Dollars & Sense
How to Build Your Cash Reserves to Succeed for the Long Haul
As an expedite owner-operator, you want the freedom to be your own boss, earn a good living, and provide for your family.
But with that freedom comes responsibility.
That’s because it can be easy—especially if you’re new to expedited trucking—to fall into the trap of spending money as quickly as you take it in, driving your business toward a financial cliff.
How can you avoid that trap and put your business on a smoother road to long-term success?
Here are three factors to keep in mind.
What are your reasons for building your cash reserves?
This question will help you make sure you're covering all your bases. For example, your list might look something like this:
- Working capital—to smooth out cash flow and cover bills during slow periods
- Truck maintenance and repairs
- Insurance premiums and deductibles
- Medical expenses
- Personal emergencies—such as airfare to travel home in case of a death in the family
- Down payment on a new truck.
Then determine how many cents per mile you should be putting away to ensure you have the funds to cover these items when needed.
How do you figure out what savings amount would work best for you, at your stage in the business?
Speak with other successful owner-operators and industry experts to learn more about the “rules of thumb” they recommend for setting savings amounts.
For example, when it comes to building up a truck maintenance fund for used trucks, Bobby Snyder, sales representative at Fyda Freightliner Columbus, recommends putting away 10-cents per mile, and as the truck gets older, raise that amount.
(See article, “6 Mistakes to Avoid When Purchasing a Used Expediter Truck.”)
The important takeaway here is to commit to developing a system to consistently put money away for emergencies, even when things feel tight. This way, you'll have the cash you need, when you need it—to cover your bills, get your truck repaired, and keep your business running smoothly.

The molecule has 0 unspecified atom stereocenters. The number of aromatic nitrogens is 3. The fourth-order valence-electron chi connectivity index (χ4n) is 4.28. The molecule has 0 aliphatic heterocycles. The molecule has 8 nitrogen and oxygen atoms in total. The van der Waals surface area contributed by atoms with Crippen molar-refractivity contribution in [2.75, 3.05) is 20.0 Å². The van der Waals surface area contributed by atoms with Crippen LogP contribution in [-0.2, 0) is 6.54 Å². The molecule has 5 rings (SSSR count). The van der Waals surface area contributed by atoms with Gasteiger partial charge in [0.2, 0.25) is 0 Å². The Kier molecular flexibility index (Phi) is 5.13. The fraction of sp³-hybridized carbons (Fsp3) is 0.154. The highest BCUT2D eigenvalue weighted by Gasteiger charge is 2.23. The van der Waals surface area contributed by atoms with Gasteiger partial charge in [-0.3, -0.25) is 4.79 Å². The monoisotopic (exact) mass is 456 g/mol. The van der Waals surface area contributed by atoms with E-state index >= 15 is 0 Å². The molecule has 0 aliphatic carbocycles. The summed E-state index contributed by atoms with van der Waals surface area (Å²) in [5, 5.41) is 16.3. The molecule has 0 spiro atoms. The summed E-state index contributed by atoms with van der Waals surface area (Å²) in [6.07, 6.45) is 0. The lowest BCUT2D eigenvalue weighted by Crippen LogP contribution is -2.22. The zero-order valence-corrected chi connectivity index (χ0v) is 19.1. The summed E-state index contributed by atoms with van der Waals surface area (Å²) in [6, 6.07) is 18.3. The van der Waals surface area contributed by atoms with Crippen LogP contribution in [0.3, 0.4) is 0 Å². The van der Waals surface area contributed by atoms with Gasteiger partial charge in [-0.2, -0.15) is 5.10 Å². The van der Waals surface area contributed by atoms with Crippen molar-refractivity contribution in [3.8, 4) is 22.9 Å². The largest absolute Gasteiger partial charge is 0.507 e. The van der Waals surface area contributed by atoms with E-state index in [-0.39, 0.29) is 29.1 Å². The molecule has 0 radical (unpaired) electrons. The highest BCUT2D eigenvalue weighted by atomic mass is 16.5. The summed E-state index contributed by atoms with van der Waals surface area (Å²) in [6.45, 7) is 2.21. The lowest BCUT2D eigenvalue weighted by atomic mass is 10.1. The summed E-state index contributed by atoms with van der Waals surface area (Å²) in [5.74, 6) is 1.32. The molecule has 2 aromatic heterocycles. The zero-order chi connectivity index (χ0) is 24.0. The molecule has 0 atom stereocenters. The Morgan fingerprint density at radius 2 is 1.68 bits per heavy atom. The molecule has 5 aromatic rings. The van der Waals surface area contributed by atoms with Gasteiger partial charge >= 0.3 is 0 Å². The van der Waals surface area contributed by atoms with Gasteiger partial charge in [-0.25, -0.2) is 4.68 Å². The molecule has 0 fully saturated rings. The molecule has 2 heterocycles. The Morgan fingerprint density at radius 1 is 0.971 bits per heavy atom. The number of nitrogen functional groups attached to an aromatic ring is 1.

One of the keys to breaking poor money habits is to learn what habits to adopt that can help put you on a clear path for building your cash reserves. Here are three books that can guide you through that process.
“Margin: Restoring Emotional, Physical, Financial, and Time Reserves to Overloaded Lives” by Richard Swenson.
Takeaway: If you’re going to succeed as an owner-operator, you must build in some margin—with your schedule and your money. This book helps you reevaluate your priorities, determine the value of rest and simplicity in your life, and learn new strategies for achieving good health and financial stability.
“Profit First: Transform Your Business from a Cash-Eating Monster to a Money-Making Machine” by Mike Michalowicz.
Takeaway: You became an expedite owner-operator to set your schedule, get paid to travel the country, and take charge of your financial future. But if you don’t have tight controls on your cash flow, you could be putting your business dream at risk. This book will teach you how to cultivate good habits that help you take charge of your finances—and your business.
“I Will Teach You to Be Rich” by Ramit Sethi.
So, you’ve developed a strategy for saving money. Now, what do you do with the money you’ve put away? How can you put it to work so that it grows for you until you need to use it? How can you protect yourself from losing money? In this book, Ramit Sethi provides a 6-week personal finance program based on the four pillars of personal finance—banking, saving, budgeting, and investing—and the wealth-building ideas of entrepreneurship. Although the book is geared to 20-to-35-year-olds, the personal finance strategies are easy to understand and apply to any of us, no matter our age.
It’s one thing to know what to do; it’s entirely another thing to follow through—especially when it comes to our finances. And that’s where accountability comes in.
Find someone you trust, who has financial expertise, to help hold you accountable. This person could be your accountant or a mentor.
During your home time, you may also want to reach out to your local Small Business Development Center (SBDC), a service from the Small Business Administration that’s paid for by our tax dollars. The SBDC is staffed by experienced business consultants who will meet with you—for free—for one-on-one coaching and accountability.
The Bottom Line
When it comes to your business, cash is your oxygen. Without it, your business can’t survive for long. So, commit today to building your cash reserves at a level that your business can thrive in even the most challenging market conditions.